BNT162b2 SARS-CoV-2 vaccine is safe but less effective in cancer patients currently receiving treatment

1. After receiving the BNT162b2 SARS-CoV-2 vaccine, fewer cancer patients demonstrated seropositivity for COVID antibodies compared to age-matched healthy controls, but those that were seropositive had comparable titers to healthy controls.

2. The COVID vaccine was found to have an acceptable safety profile amongst cancer patients currently on treatment, with reported adverse events similar to the healthy population.

Evidence Rating Level: 2 (Good)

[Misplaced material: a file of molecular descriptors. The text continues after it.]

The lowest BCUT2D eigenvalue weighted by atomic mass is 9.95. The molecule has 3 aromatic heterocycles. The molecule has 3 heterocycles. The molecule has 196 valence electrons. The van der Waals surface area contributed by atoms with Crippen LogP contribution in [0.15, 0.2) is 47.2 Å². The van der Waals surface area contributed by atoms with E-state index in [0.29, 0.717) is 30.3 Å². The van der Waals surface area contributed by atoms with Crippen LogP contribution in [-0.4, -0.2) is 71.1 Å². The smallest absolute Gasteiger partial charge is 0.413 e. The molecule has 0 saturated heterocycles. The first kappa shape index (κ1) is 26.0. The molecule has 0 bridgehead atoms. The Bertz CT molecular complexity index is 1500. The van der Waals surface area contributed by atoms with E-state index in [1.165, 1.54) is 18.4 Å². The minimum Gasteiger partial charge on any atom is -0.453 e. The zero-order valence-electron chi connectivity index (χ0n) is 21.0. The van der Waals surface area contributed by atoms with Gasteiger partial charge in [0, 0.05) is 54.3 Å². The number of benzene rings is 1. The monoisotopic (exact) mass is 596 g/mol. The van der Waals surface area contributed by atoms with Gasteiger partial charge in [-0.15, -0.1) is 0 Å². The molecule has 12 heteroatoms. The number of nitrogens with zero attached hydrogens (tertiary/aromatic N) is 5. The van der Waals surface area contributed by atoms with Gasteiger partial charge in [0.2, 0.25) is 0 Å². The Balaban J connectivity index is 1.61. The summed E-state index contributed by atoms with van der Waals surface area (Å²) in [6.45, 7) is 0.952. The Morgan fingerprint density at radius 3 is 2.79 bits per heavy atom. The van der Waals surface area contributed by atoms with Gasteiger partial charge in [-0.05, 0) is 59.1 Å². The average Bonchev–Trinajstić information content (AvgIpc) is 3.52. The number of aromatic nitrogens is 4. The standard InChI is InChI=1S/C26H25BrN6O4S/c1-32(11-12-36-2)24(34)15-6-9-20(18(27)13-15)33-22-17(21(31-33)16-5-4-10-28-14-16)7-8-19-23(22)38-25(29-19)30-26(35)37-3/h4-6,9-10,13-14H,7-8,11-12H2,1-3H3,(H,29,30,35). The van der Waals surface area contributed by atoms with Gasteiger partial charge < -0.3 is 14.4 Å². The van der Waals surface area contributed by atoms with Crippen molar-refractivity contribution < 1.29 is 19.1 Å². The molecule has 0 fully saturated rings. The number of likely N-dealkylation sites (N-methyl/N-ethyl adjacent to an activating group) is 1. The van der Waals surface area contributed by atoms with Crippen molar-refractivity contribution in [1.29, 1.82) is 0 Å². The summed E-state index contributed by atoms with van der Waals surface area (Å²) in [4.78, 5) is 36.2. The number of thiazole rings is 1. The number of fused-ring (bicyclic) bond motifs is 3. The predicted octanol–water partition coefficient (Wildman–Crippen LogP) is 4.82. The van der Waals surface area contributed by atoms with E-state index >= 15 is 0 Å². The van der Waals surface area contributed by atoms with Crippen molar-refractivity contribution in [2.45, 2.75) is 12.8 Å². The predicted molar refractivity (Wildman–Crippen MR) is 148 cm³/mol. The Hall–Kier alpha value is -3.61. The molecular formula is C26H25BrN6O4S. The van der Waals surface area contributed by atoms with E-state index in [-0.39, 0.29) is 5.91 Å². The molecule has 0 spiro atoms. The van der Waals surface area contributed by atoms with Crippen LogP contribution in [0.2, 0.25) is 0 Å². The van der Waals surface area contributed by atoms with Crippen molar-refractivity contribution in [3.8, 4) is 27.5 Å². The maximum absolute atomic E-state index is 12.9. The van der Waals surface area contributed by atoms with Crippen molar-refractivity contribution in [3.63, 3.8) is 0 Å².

Study Rundown: Lung cancer may be a risk factor for severe COVID-19 infection. While cancer has not been an exclusion criteria in the BNT162b2 vaccine trials, cytotoxic therapy or systemic corticosteroid use was, effectively removing cancer patients from the trials used to approve these vaccines. There is not much data on efficacy and safety after real-world vaccine distribution to cancer patients. Despite this, guidelines currently recommend the vaccine for cancer patients of all types and treatments. This study prospectively measured serological status and safety outcomes of the SARS-CoV-2 BNT162b2 vaccine in patients with solid tumors and current anti-cancer treatments compared to an age-matched healthy control group. In- and out-patients with solid tumors receiving treatment and age-matched healthy controls after their first and second doses of COVID vaccine received serological testing. Whether these patients went on to get COVID was followed in hospital records. Fewer cancer patients above and below the age of 60 demonstrated seropositivity for COVID antibodies compared to healthy controls, but those that were seropositive had comparable titers. Age, sex, and cancer stage could not explain these differences. After a single dose of vaccine, more cancer patients were infected by COVID than control participants; however, after both doses, no COVID infection was detected in either group. Adverse events included injection site pain, warmness, redness, and swelling, fatigue, muscle/joint pain, headache occurred in cancer patients, similar to those documented in the healthy population. The older age of the cancer patient population compared to the best age-matched healthy control group presents a limitation since it is known that less immune response may be associated with older age. Another limitation is the lack of a control group of patients who were not vaccinated, especially since cancer patients are likely more adherent to COVID-19 safety precautions compared to the healthy control group to which they were compared on infection rates and titer. To further this, the “healthy control” group was mainly made of healthcare workers who qualified for the vaccine early, who were even more likely to be exposed to the coronavirus than the general population due to their work. There was also no systematic registration of corticosteroid use in this study which could have affected titer in the patient group. Finally, serologic titer has not yet been validated as a measurement of immunogenicity and remains just a surrogate. This study’s strengths are its early availability of data and clear significant differences.